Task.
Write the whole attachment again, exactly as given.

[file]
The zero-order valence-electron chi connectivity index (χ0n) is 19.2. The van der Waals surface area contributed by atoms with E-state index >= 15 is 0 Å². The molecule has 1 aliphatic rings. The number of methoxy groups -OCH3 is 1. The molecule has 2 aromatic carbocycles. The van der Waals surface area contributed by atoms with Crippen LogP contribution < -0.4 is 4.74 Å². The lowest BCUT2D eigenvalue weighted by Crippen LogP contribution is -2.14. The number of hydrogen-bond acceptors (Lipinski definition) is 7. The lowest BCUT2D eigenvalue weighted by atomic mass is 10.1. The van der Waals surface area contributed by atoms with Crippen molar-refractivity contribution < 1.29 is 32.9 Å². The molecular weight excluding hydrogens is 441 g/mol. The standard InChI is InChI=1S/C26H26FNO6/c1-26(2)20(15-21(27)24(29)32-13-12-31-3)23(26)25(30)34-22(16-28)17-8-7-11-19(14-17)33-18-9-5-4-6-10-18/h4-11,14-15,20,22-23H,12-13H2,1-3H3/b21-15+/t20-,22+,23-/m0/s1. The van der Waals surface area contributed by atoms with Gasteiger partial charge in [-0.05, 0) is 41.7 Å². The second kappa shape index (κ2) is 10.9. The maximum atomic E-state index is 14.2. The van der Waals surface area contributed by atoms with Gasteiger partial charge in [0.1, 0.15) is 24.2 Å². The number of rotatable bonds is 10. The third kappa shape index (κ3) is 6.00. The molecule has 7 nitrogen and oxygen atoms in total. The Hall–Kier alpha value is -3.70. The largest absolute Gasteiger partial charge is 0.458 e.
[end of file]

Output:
The zero-order valence-electron chi connectivity index (χ0n) is 19.2. The van der Waals surface area contributed by atoms with E-state index >= 15 is 0 Å². The molecule has 1 aliphatic rings. The number of methoxy groups -OCH3 is 1. The molecule has 2 aromatic carbocycles. The van der Waals surface area contributed by atoms with Crippen LogP contribution < -0.4 is 4.74 Å². The lowest BCUT2D eigenvalue weighted by Crippen LogP contribution is -2.14. The number of hydrogen-bond acceptors (Lipinski definition) is 7. The lowest BCUT2D eigenvalue weighted by atomic mass is 10.1. The van der Waals surface area contributed by atoms with Crippen molar-refractivity contribution < 1.29 is 32.9 Å². The molecular weight excluding hydrogens is 441 g/mol. The standard InChI is InChI=1S/C26H26FNO6/c1-26(2)20(15-21(27)24(29)32-13-12-31-3)23(26)25(30)34-22(16-28)17-8-7-11-19(14-17)33-18-9-5-4-6-10-18/h4-11,14-15,20,22-23H,12-13H2,1-3H3/b21-15+/t20-,22+,23-/m0/s1. The van der Waals surface area contributed by atoms with Gasteiger partial charge in [-0.05, 0) is 41.7 Å². The second kappa shape index (κ2) is 10.9. The maximum atomic E-state index is 14.2. The van der Waals surface area contributed by atoms with Gasteiger partial charge in [0.1, 0.15) is 24.2 Å². The number of rotatable bonds is 10. The third kappa shape index (κ3) is 6.00. The molecule has 7 nitrogen and oxygen atoms in total. The Hall–Kier alpha value is -3.70. The largest absolute Gasteiger partial charge is 0.458 e.